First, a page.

Heroes of Might and Magic II
|Platforms:||PC, GameBoy Color|
|Publisher:||The 3DO Company|
|Developer:||New World Computing|
|Genres:||Strategy / Turn-Based Strategy|
|Release Date:||October 1, 1996|
|Game Modes:||Singleplayer / Multiplayer|
Is HOMM2 a sequel or a remake? You think ‘sequel’ with games like Civilization II and SimCity 2000, elegantly improving on the formula they’re based upon, yet are still substantially different to warrant the label. Heroes II isn’t all that different from the first game, and comes off as more of a remake than anything else.
This is not to say it’s bad, just that it’s ultimately not very different. The fundamentals are identical to the first game, particularly the “killer stack” mentality, whereby you bide your time building up a stack of powerful units and a hero bloated with ever more powerful artifacts. The ensuing rampage through the enemy’s territory into his cities tends to be anticlimactic. A token nod is made towards resources; you occupy mines and gather stray treasure, but the game always comes down to dueling stacks of huge armies in the end, even with the addition of variable victory conditions.
The nature of tactical combat has changed very little, with the exception of more spells and more room to maneuver. These two changes do, however, allow for more nuances in gameplay than the original. The new spread of spells will be useful for all sorts of different styles, allowing shrewd players more opportunities to modify attack and defense values while less advanced players will just lob fireballs.
The map is considerably larger, so ranged attacks have more time to inflict damage and slow powerful units become a serious hindrance for offensive actions. Occasional obstacles in the battlefield can slow some units, but unfortunately, terrain still plays no role in combat. It’s fortunate that you can skip one-sided battles against petty foes, but you can’t do the same for when you yourself are overwhelmed – you have to sit through the entire crushing experience before loading a saved game.
On the strategic level, there are more points of interest to find, but the onscreen information is spotty. For instance, if you’ve learned a spell from a shrine, you can’t click on the shrine to remind yourself what spell was taught there. The artifacts strewn around the land are each indicated by unique icons, but there’s no indication of what icon is what artifact, much less what powers they provide. And since many of the new artifacts are specialized to the point of being useless, it can be expensive to fight past a horde of vampire lords, only to win the Sextant of Faster Boats in a land-locked game. This could all have been alleviated with more consistent right-click options and better references in an otherwise thorough manual.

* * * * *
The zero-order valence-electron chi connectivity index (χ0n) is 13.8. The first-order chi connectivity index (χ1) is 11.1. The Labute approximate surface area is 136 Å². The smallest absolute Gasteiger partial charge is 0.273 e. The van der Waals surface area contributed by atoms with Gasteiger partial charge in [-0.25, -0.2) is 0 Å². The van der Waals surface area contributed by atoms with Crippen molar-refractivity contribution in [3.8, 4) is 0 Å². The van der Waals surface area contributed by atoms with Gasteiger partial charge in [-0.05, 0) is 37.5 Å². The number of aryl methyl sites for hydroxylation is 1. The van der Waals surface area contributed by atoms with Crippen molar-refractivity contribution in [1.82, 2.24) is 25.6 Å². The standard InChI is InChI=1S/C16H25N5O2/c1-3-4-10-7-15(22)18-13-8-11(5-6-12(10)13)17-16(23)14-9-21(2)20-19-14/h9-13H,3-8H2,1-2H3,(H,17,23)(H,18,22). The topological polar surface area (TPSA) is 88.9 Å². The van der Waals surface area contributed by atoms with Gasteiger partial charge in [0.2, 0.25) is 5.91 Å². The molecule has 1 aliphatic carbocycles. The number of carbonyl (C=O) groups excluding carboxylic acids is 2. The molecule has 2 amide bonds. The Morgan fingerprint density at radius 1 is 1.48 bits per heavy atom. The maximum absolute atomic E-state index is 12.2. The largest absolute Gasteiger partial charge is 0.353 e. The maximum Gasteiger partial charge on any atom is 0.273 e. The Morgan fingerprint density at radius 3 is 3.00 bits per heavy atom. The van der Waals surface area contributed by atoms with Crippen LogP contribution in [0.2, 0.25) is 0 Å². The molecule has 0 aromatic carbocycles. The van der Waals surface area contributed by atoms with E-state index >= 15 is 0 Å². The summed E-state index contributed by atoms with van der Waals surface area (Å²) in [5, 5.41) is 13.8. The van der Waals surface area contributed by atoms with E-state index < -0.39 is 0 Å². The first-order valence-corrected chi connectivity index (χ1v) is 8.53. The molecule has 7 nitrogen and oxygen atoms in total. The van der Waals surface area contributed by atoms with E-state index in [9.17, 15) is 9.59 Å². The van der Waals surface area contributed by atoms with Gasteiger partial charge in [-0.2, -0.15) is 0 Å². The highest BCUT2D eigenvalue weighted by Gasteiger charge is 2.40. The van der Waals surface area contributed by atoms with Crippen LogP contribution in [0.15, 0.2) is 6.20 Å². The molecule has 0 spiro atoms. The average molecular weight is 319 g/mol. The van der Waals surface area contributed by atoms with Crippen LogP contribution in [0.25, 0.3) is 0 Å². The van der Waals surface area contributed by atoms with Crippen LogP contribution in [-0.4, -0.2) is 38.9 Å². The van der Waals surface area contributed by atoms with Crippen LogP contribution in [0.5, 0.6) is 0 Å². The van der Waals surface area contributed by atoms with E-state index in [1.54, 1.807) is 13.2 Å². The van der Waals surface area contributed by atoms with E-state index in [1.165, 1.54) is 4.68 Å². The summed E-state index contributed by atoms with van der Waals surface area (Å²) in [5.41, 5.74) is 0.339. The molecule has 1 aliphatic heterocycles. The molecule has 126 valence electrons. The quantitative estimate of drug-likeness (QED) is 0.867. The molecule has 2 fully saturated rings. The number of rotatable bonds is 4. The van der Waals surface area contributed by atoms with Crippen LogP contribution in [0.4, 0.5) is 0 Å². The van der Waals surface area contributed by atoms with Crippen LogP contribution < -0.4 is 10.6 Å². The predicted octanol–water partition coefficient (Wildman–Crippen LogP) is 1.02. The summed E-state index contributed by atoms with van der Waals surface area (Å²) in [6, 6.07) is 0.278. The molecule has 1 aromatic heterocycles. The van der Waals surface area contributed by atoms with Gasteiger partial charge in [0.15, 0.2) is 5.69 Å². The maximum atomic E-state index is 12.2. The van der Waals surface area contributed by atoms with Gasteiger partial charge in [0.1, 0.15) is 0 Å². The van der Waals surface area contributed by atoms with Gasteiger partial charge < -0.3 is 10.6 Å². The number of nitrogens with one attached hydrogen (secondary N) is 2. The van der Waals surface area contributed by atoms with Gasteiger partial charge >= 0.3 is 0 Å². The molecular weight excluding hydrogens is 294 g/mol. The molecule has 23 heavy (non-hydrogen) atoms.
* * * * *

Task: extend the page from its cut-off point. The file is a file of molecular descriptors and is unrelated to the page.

The graphics are crisp, clear and caroony, with lots of detail and fluid animations in combat – essentially a hand-drawn Heroes in higher resolution. Each character class has distinctive city graphics and music. The city screens are breathtaking, as tiny hamlets grow into fully developed metropolises, but some functionality is lost in all this splendor. One of the most significant changes is the inclusion of a resource marketplace to trade for and buy scarce resources. There are a few extra building types, but as with the rest of the game, there are no fundamental changes.
A new skill system makes heroes even more powerful, and gives them distinct personae as a game progresses. Unfortunately, this strength of the game is all but lost in a weak campaign scheme that’s merely a string of canned scenarios. The option to keep a hero through a series of games would have given this game a much longer-term appeal. Solid multiplayer gameplay and a comprehensive scenario editor make up for this somewhat. The multiplayer games are taxing, however, since the game locks a player out when he’s not taking his turn and there’s no way to limit turn length or cut out the tactical combat.
Heroes of Might and Magic was a simple yet intricate strategy game. So if complexity isn’t high up on your list of priorities and you don’t mind a little deja vu, then this turn-based strategy relic from a bygone era should suit your questing needs.
System Requirements: 33 Mhz CPU, 8 MB RAM, 512k SVGA Card, MS-DOS